Clinical data
AHFS/ International Drug Names
MedlinePlus a606008
  • AU: A
  • US: C (Risk not ruled out)
Routes of
Oral ; injection (intramuscular or slow intravenous); topical (ophthalmic/nasal solution)
ATC code D04AA16 (WHO) R06AB05 (WHO)
Pharmacokinetic data
Metabolism Hepatic hydroxylation, demethylation and glucuronidation
Excretion Renal
CAS Number 86-21-5 YesY
PubChem (CID) 4761
DrugBank DB01620 YesY
ChemSpider 4597 YesY
KEGG D08355 YesY
ECHA InfoCard 100.001.506
Chemical and physical data
Formula C16H20N2
Molar mass 240.343 g/mol
3D model (Jmol) Interactive image

Pheniramine (INN, trade name Avil, among others) is an antihistamine with anticholinergic properties used to treat allergic conditions such as hay fever or urticaria. It has relatively strong sedative effects, and may sometimes be used off-label as an over-the-counter sleeping pill in a similar manner to other sedating antihistamines such as diphenhydramine. Pheniramine is also commonly found in eyedrops used for the treatment of allergic conjunctivitis.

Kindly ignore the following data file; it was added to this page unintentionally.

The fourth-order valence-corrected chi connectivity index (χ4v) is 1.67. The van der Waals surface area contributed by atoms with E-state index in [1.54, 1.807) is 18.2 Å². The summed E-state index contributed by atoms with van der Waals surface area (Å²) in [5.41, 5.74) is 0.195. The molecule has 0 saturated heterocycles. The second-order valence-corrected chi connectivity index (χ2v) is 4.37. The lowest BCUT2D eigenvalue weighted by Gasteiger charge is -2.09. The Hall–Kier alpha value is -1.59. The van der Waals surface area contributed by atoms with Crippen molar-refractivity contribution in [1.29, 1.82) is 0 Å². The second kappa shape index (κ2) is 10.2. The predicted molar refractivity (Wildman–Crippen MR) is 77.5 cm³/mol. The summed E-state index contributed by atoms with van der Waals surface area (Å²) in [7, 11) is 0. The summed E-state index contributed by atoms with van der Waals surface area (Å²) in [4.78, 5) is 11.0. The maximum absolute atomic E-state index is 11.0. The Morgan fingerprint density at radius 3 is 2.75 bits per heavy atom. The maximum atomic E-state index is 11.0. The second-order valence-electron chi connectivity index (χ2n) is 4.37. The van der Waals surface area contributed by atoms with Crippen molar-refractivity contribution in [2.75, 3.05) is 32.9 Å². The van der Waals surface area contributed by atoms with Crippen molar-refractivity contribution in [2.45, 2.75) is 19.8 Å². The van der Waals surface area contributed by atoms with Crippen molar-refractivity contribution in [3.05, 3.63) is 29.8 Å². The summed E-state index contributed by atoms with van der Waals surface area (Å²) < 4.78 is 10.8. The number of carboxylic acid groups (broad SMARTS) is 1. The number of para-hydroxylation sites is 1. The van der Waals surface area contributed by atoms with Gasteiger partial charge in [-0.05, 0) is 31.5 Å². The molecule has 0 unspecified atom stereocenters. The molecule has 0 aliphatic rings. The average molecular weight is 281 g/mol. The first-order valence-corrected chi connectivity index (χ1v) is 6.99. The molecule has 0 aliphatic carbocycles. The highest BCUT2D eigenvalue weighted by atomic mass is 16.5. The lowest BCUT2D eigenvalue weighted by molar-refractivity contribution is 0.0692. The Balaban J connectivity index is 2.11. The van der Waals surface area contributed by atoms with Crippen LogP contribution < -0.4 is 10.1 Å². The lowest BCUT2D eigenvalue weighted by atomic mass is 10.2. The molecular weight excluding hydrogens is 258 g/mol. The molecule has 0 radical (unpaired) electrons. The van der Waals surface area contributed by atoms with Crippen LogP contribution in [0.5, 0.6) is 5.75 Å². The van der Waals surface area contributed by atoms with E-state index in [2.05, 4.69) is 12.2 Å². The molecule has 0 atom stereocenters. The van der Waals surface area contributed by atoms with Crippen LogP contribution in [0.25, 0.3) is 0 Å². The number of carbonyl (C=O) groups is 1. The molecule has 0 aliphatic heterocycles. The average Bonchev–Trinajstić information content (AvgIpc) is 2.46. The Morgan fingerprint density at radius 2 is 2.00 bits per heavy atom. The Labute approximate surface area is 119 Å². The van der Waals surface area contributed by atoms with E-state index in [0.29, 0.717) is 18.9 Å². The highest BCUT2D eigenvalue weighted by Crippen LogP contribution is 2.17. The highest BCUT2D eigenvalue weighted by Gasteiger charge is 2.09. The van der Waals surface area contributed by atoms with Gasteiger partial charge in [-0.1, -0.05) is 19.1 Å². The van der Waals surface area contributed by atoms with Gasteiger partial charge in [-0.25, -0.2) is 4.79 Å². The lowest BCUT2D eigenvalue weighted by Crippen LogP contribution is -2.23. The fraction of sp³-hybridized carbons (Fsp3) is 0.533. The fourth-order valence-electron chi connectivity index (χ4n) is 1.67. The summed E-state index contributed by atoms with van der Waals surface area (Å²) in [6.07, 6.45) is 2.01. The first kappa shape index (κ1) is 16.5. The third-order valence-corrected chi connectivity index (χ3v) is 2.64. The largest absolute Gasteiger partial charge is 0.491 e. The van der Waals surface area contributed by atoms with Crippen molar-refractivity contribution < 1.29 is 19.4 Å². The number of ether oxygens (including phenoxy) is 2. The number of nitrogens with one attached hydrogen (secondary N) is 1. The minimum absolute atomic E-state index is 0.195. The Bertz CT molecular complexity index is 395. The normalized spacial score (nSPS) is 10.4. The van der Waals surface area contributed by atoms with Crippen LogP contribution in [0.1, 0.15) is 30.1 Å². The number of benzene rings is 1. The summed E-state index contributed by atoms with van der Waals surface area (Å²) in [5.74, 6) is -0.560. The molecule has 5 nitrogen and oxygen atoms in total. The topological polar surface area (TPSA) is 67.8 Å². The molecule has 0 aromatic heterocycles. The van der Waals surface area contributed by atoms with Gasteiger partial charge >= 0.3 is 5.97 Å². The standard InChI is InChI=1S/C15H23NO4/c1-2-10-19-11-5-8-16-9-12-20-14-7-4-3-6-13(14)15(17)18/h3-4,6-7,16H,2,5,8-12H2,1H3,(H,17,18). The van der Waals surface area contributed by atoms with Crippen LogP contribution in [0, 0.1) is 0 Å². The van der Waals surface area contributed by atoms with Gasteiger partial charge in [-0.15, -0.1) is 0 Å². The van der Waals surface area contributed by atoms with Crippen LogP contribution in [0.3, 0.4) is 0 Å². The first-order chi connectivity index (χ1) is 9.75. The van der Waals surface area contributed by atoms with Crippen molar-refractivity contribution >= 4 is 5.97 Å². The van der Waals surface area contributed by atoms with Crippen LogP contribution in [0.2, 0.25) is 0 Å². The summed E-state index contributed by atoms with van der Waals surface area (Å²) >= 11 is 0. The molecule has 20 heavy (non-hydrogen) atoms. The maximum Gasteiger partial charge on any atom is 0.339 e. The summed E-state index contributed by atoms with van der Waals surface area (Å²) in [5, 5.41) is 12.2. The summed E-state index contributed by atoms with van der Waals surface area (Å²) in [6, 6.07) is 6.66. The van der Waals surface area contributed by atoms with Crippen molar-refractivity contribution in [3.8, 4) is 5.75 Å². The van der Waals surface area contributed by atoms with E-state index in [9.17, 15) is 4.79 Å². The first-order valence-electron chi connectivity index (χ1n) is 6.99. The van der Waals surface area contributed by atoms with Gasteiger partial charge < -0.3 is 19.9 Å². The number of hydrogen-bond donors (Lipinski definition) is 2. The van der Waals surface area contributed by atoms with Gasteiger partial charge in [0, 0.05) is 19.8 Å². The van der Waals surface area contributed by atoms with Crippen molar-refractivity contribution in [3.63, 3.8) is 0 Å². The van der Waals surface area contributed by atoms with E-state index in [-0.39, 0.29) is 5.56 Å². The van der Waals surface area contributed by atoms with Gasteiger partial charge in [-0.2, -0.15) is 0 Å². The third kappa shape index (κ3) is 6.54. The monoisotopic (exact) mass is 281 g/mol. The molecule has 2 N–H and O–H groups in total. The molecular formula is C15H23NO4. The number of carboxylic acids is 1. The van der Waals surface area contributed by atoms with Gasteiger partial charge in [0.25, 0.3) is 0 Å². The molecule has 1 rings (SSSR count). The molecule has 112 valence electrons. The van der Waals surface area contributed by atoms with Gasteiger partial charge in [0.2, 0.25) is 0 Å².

Pheniramine is generally sold in combination with other medications, rather than as a stand-alone drug, although some formulations are available containing pheniramine by itself. As an example, Neo Citran contains pheniramine.

Chemical relatives

Derivatives of pheniramine include chlorphenamine, dexchlorpheniramine, dexbrompheniramine, dexchlorpheniramine, triprolidine, and brompheniramine. Two other halogenated derivatives, iodopheniramine and fluorpheniramine, are currently in use for research on combination therapies for malaria and some cancers. The halogenation of pheniramine increases its potency by 20-fold.

Side effects

Pheniramine may cause drowsiness or bradycardia, and over-dosage may lead to sleep disorders. Overdose may lead to seizures, especially in combination with alcohol. People combining with cortisol in the long term should avoid pheniramine as it may cause lowered levels of adrenaline (epinephrine) which may lead to loss of consciousness.

See also


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